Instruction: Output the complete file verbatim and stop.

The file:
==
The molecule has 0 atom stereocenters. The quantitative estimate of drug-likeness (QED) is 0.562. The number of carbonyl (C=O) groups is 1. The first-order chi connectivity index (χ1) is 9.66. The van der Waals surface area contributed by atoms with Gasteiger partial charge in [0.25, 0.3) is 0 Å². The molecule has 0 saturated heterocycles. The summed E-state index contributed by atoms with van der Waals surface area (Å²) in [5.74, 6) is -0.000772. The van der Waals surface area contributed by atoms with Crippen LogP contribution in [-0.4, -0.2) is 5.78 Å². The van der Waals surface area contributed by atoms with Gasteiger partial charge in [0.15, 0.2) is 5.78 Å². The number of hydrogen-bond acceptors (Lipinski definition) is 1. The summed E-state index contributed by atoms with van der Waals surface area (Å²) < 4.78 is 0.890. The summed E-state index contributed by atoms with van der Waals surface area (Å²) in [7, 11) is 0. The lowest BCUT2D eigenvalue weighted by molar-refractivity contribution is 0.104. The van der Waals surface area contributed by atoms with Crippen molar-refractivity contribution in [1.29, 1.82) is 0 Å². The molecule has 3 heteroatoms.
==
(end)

The molecule has 0 atom stereocenters. The quantitative estimate of drug-likeness (QED) is 0.562. The number of carbonyl (C=O) groups is 1. The first-order chi connectivity index (χ1) is 9.66. The van der Waals surface area contributed by atoms with Gasteiger partial charge in [0.25, 0.3) is 0 Å². The molecule has 0 saturated heterocycles. The summed E-state index contributed by atoms with van der Waals surface area (Å²) in [5.74, 6) is -0.000772. The van der Waals surface area contributed by atoms with Crippen LogP contribution in [-0.4, -0.2) is 5.78 Å². The van der Waals surface area contributed by atoms with Gasteiger partial charge in [0.15, 0.2) is 5.78 Å². The number of hydrogen-bond acceptors (Lipinski definition) is 1. The summed E-state index contributed by atoms with van der Waals surface area (Å²) < 4.78 is 0.890. The summed E-state index contributed by atoms with van der Waals surface area (Å²) in [7, 11) is 0. The lowest BCUT2D eigenvalue weighted by molar-refractivity contribution is 0.104. The van der Waals surface area contributed by atoms with Crippen molar-refractivity contribution in [1.29, 1.82) is 0 Å². The molecule has 3 heteroatoms.